Rosh Hashanah – Yom Kippur: Times of Fear and Awe and Love – Part 4

We have seen the essentiality of yiras Hashem (fear of G-d), the sheer fundamentality of that crucial middah (part one). We have seen how Chazal realized that if only we would internalize Hashem’s “keeping tabs” on us the way we would fear “WebChaver,” we would be way ahead of the game; and we learned the difference between fear of punishment and actual awe of Hashem (part two); we learned a natural pathway to reach the higher-level yirah, yiras haromemus (awe), as per Rambam’s and Chovos Halevavos’s exhortations to study and contemplate Hashem’s wondrous and amazing beri’ah and to reach some form of recognition of the greatness and absoluteness of the Ribbono Shel Olom, the puniness of man; and the infinitely absurd possibility of violating His will… and we suggested a logical way to tap into that, daily – fulfilling the hundred-brachos-a-day obligation, and thinking, really thinking, about what the brachah is saying and the larger message that it represents (part three).

To further understand this, it is necessary to realize the other side of the coin – that is to say, how, complementing fear and awe, should be a love for, and desire to bond with, Hakadosh Baruch Hu. In everyday life, this translates as wanting to get to know Him, both through studying Torah and, once again, knowing the beri’ah. Also, the more ruchani we are, the less caught up in the temporal and physical parts of our being we are, the less petty we are, the more giving and selfless we are, the more we are able to be part of Hashem’s reality. All this translates into love, or bonding.

The Ramban (Shmos 20:7) suggests that the middah of ahavah inspires a person to focus on the mitzvos assei, in which a person is in a loving, giving, middas rachamim mode; while yirah is restrictive and middas hadin-oriented, in which a person who is afraid would refrain from doing acts unpleasant to the master. This is echoed by the Rav in Pirkei Avos 1:3, who writes, “Serve Hashem out of a sense of joy, serve Him out of a sense of fear – serve Him with joy, so that you will not turn antagonistic towards Him (as excessive fear is apt to do); serve Him with fear, so that your familiarity not breed contempt… Serving with fear will, in general, make one more careful about violating prohibitions; serving with love and joy will, in general, make one more excited to perform positive acts for Hashem.” The Ramban, in fact, goes on to suggest that this is the inner reason for the legality which teaches us that when a positive mitzvah and a negative commandment are in conflict, the positive one takes precedence (this is known as assei docheh lo ta’aseh) – because ahavah-inspired avodah supercedes a yirah-driven one. Now, clearly, a person may perform positive mitzvos due to fear that he will be punished if he does not do them; and a person may refrain from negative acts as a result of love of Hashem; nevertheless, Ramban’s and Rav’s point is that the root, the fountainhead, of positive actions is love, which is expansive in nature, seeks to give, reaches out, and inspires and spurs me to form a relationship; whereas fear, even the higher-level fear of awe, trepidation and reverence, ultimately restricts and turns inward, keeping a distance. Hence it is seen as the bedrock of the keeping of negative commandments.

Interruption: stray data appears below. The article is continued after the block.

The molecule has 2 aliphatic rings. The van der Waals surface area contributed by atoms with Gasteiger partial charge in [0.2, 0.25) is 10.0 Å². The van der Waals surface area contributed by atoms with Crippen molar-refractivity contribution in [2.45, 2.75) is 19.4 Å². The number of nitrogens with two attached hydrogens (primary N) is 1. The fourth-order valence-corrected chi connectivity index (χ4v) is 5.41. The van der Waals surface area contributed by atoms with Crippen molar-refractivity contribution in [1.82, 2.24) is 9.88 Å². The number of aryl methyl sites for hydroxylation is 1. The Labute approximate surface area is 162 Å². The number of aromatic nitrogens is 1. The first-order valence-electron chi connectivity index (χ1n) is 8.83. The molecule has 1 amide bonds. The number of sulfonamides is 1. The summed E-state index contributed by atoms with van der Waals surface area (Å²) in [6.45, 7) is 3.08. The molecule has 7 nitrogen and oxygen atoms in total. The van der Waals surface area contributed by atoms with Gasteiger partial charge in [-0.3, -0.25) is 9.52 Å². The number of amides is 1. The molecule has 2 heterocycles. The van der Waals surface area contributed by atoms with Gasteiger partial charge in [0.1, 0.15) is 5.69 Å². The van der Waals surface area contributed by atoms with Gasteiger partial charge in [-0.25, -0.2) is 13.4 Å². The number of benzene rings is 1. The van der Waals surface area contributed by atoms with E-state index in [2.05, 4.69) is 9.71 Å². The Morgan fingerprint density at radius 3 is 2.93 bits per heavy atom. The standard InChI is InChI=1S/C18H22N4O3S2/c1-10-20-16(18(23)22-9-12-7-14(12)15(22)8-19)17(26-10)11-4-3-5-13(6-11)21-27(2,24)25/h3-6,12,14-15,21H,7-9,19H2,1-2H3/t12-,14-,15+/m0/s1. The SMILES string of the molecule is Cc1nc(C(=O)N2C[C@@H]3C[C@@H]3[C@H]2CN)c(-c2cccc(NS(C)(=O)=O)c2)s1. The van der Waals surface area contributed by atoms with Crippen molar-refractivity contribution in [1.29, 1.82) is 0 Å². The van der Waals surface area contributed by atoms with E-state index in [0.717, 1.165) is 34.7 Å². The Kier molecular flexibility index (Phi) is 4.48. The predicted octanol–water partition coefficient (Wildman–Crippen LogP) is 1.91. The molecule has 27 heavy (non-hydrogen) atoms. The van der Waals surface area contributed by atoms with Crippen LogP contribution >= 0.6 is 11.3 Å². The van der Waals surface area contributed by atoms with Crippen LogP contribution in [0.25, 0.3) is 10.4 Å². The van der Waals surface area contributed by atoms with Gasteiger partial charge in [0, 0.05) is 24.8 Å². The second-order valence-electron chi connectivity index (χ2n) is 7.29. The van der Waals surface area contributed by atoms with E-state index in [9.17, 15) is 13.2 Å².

There is a fascinating question by the Kinas Sofrim, a sefer written as a commentary on the Rambam’s Sefer Hamitzvos, the answer to which gains us further insight. Why is it, he asks, that if a person “merely” fears the punishment of aveiros, he fulfills the mitzvah of yiras Hashem (as the Rambam states clearly in Sefer Hamitzvos), whereas it seems a given that if one did positive actions for the wrong reason, say for reward and credit, one is not fulfilling ahavas Hashem. Why that dichotomy? The answer seems clear: When I fear being punished, that indeed translates into fearing the one who has that ability to punish me. For fear does not define the relationship. I may fear you, but that is not the inner essence of our bond – for fear is not a bonding force at all. Thus, I fear one who can punish me. Thus, ironically, even low-level fear of punishment fulfills the mitzvah of yiras Hashem.

But to love is to bond, to give, to share, to feel close to, to want to be part of, to want to give joy to – to fulfill that mitzvah, I have to truly form the intrinsic, elemental relationship – waiting for a payoff indeed doesn’t do that!

And so, we may posit that yirah, whether the low-level fear of punishment or the higher-level awe of yiras horomemus, is the bedrock, the underpinnings, the safety net of our keeping Torah u’mitzvos, while ahavah takes us beyond, into forming a positive, thriving, pulsating always-active interconnection with the Almighty.

The shofar of Rosh Hashanah has both messages for us, as we prepare for the renewal which these coming days have the potential to bring. “Shall a shofar sound in a city and those residing therein not fear?” It heralds the Yom Hadin when even the forces in heaven tremble lest they be found wanting (as we say in the Unesaneh Tokef prayer). Yet, probably even more fundamentally, we thereby proclaim Hashem’s sovereignty, as we exult in that – for we are subjects under the control of the King of Kings, who is Avinu Malkeinu, who, loves, nurtures, and cares for us.